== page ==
Quote
you won again , mumble mumble
  :lol: Rob, cheers mate - better watch it :poke: ; I took today off, but tomorrow I'm starting another project  :D

Thanks Tin - I also like the engines to run slowly as one can see how they work.  This one will be run in a little more; I want it to go on breath power like most of my other ones.

Once again, many thanks to all for your support and kind comments  :beer:

Regards, Arnold

Offline madjackghengis

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Re: Back to the shop... Elmer's #43
« Reply #56 on: May 07, 2011, 12:41:04 PM »
Arnold, that is one loverly engine, and truly breath-taking.  The way she runs, you don't need that brown stuff on the bottom, and I have no doubt it will run on breath power very soon.  Very fine build in every way. :bow: :beer:  Cheers, Jack

Offline BiggerHammer

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Re: Back to the shop... Elmer's #43
« Reply #57 on: May 07, 2011, 06:41:37 PM »
Very nice build. Love the slow running view, lets you see all the good stuff happening.

Offline Stilldrillin

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Re: Back to the shop... Elmer's #43
« Reply #58 on: May 08, 2011, 02:17:09 AM »
Love it, Arnold!  :thumbup:

Well built. Well shown. Runs well too!  :clap: :clap:

David D
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Still drilling holes... Sometimes, in the right place!

Still modifying bits of metal... Occasionally, making an improvement!

Offline Bogstandard

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Re: Back to the shop... Elmer's #43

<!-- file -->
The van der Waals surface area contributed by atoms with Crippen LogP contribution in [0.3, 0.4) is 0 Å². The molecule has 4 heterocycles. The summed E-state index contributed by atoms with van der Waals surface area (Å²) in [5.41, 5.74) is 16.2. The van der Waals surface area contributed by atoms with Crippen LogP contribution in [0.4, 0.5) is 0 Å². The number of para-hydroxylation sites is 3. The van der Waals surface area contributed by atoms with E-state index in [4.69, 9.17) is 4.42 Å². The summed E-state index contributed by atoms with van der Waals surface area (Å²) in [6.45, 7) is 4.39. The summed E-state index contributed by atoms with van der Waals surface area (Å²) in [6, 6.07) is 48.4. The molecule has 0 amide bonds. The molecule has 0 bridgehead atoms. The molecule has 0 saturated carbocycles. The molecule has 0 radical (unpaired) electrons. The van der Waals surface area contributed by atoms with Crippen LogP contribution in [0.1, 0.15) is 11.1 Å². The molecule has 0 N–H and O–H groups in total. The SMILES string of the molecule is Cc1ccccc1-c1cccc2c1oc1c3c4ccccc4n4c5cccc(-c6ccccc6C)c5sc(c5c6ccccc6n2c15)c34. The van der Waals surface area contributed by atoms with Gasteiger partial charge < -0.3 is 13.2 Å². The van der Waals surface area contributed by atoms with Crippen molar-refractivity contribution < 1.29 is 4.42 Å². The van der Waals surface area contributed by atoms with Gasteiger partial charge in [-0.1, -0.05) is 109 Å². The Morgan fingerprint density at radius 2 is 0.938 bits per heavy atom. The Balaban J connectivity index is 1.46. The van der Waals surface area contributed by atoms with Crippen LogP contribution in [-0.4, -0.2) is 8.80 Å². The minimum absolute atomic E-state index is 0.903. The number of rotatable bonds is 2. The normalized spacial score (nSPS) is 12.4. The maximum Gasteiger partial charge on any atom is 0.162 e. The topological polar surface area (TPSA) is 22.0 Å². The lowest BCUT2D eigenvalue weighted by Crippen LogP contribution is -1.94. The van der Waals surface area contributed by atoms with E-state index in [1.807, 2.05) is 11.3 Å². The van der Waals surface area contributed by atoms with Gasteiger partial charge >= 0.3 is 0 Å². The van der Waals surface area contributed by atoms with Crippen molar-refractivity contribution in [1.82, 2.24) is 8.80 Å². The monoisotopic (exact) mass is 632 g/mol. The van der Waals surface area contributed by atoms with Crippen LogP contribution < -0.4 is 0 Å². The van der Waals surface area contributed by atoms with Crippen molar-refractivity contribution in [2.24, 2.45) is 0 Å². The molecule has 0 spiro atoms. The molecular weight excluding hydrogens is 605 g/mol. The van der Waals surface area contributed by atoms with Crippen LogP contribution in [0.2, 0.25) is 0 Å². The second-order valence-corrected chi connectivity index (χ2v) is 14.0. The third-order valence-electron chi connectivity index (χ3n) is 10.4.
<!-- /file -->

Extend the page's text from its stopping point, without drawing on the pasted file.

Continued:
« Reply #59 on: May 08, 2011, 02:51:06 AM »
Arnold,

I did just about everything to change the shape and how it worked on my Elmers Mine Engine.

Slip eccentric to get it running in reverse, fully ballraced throughout, speed control, and I even changed all the operating linkage so it looked a lot better and was more compact. Maybe a bit over the top with bling.
There are a few pics missing from the beginning because I had a bit of a crash on early photobucket.

http://www.homemodelenginemachinist.com/index.php?topic=389.0

I always said about these engines that Elmer made, they can be modified in all sorts of ways. As long as you leave the rudimentary basics where they should be, everything else is fair game.


John
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Offline raynerd

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Re: Back to the shop... Elmer's #43
« Reply #60 on: May 08, 2011, 04:17:53 AM »
Arnold, sorry to get in late, caught up in my own build. It looks really lovely! And the transparent steam chest cover looks great!!

Chris
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Offline madjackghengis

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Re: Back to the shop... Elmer's #43